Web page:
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Intersectional Innovations

Case Studies

The Challenge

Picture this: every morning for a month, immersing yourself in a dedicated Diversity, Equity, and Inclusion (DEI) routine. Imagine the shift in your behavior. Now, magnify that across your entire company. That's the seismic change underway at Denny's, the 24/7 icon of diner-style dining.

With a workforce of 65,000 and 1450 bustling restaurants, serving a whopping 400 million breakfasts annually, Denny's Restaurants isn't just flipping pancakes, they're transforming culture.

However, getting a large corporation to participate in a company-wide DEI program is no small task.

Denny's Case Study

Denny's 30-Day DEI Program: Authentic Progress or Virtue Signaling?

💫 DEI Trailblazers Yeruwelle de Rouen of Intersectional Innovations Works With Denny's DEI Team, Featured by Forbes💫

Client - Portland Metro STEM Partnership

Can we equitably diversify the future of tech among Portland youth?

The Result

Denny’s DEI Leadership team was featured by Forbes!

Read Forbes Article>>

Denny’s DEI participation increased:

In a groundbreaking move, we launched a comprehensive program targeting their corporate team members at the Denny’s Support Center. The results were nothing short of extraordinary, with an astounding 80%+ participation rate sustained over the 18-month initiative.

6 Key Takeaways of Denny's Immersive DEI Program

1. Provide tailored and Impactful Content:

  • A Shift from Routine: Departing from the conventional one-off approach, Melaku Peterson and Roinisalo adopted a dynamic strategy.

  • Data-Driven Customization: Content was meticulously crafted based on insights gleaned from pulse surveys, coupled with the innovative 30-day challenge framework.

  • Personalization is Key: The learning experience was designed to resonate on a personal level, aligning with each individual's broader purpose.

2. Foster a Collaborative Space: "Denny's Circle"

  • Digital Nexus for Reflection and Discourse: Denny's harnessed the potential of its proprietary digital platform, "Denny's Circle," as a hub for reflection, discussions, and peer learning.

  • Community Engagement Surge: The platform saw a surge in membership, escalating from 130 to an impressive 300 participants out of a total of 500.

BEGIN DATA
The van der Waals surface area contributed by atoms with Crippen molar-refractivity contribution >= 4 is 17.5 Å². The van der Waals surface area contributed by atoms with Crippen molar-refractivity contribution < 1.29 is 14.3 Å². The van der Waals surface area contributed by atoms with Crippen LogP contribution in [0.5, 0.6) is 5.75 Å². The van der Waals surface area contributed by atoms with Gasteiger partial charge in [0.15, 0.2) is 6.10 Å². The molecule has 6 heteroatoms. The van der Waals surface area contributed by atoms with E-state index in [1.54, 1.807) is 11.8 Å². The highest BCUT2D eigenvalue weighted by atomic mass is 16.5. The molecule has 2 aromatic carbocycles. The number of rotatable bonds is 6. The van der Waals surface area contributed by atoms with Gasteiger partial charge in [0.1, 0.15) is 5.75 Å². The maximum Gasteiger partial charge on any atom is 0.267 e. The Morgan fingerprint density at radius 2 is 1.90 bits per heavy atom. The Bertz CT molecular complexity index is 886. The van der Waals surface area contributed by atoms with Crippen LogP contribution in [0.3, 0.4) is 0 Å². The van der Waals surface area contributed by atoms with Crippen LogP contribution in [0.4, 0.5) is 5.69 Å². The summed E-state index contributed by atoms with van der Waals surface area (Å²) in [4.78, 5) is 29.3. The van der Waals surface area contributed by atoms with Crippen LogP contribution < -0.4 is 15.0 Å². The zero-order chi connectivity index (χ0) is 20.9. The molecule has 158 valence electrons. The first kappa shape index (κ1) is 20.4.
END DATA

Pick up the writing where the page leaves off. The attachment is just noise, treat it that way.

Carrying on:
3. Rewards as a Catalysts:

  • Incentivizing Participation: Denny's introduced an engaging rewards system. Employees who completed three out of five weekly exercises became eligible for the raffle.

  • Bonus Rewards for Overachievement: Those surpassing the threshold or undertaking additional exercises earned extra raffle tickets.

  • Prizes Galore: From cross-country tickets to power lunches with executives, the prize roster was a testament to Denny's commitment to recognition and appreciation.

4. Elevate Champions of Change:

  • The "Go Beyond Champions": A cohort of dedicated champions was enlisted to play pivotal roles. They lent their expertise to events, facilitated discussions, and took up positions in the DEI council.

5. Mid-Challenge Revelry:

  • Marking Progress Together: At the midway point of the 30-day challenge, participants gathered to commemorate their journey. The "Go Beyond" banner served as a visual representation of their collective dedication, gracing their workspace throughout the month.

6. Culmination Celebration:

  • Honoring Authenticity: The conclusion of the challenge was marked by a community day celebration. Participants shared their "Authentic Self" narratives, reflecting on their transformational journey. Video testimonials were recorded to inspire future participants.

I think we can all agree that Denny's has set a new standard in DEI initiatives, redefining how organizations can drive transformative change. Through these strategic pillars, Melaku Peterson and Roinisalo have not only spurred participation but have also fostered a culture of belonging, recognition, and personal growth. This program stands as a testament to Denny's commitment to a brighter, more inclusive future.

Denny’s DEI Leadership team was featured by Forbes!

What Topics are covered in the 30 Days?


Week 1: 

Your identity is your power


Week 2:

Activate your Allyship


Week 3:

Co-create the way we work


Week 4:

Empowered inclusion


What’s after the 30-Day Program?


30 days is not enough to change the culture. That’s why the Championing Humanity Program is part of a larger 18-month DEI initiative called Denny’s Together.


Denny’s Together doesn't just raise awareness; it translates it into tangible on-the-job action.


Action that most corporations are simply not willing to allocate budget towards. 

In the pursuit of reshaping behavior and culture at Denny's, Fasika Melaku Peterson and Raila Roinisalo embarked on an ambitious 18-month program. This visionary endeavor seeks to transcend conventional thinking, beliefs, and experiences, establishing an environment where every individual feels a profound sense of belonging and recognition.

Embracing Reflection and Practice: Contrary to consuming the entirety of the 18-month program, Yeruwelle judiciously allocates space and time for reflection and practical application. This deliberate integration of introspection and hands-on implementation ensures a comprehensive evolution throughout the duration of the program.


30-Day Championing Humanity Program 

The Challenge

After raising $3.7 million how do we allocate these funds to best bring together seven separate, grassroots organizations to create the BIPOC STEAM Ignite Ecosystem Partnership within Oregon?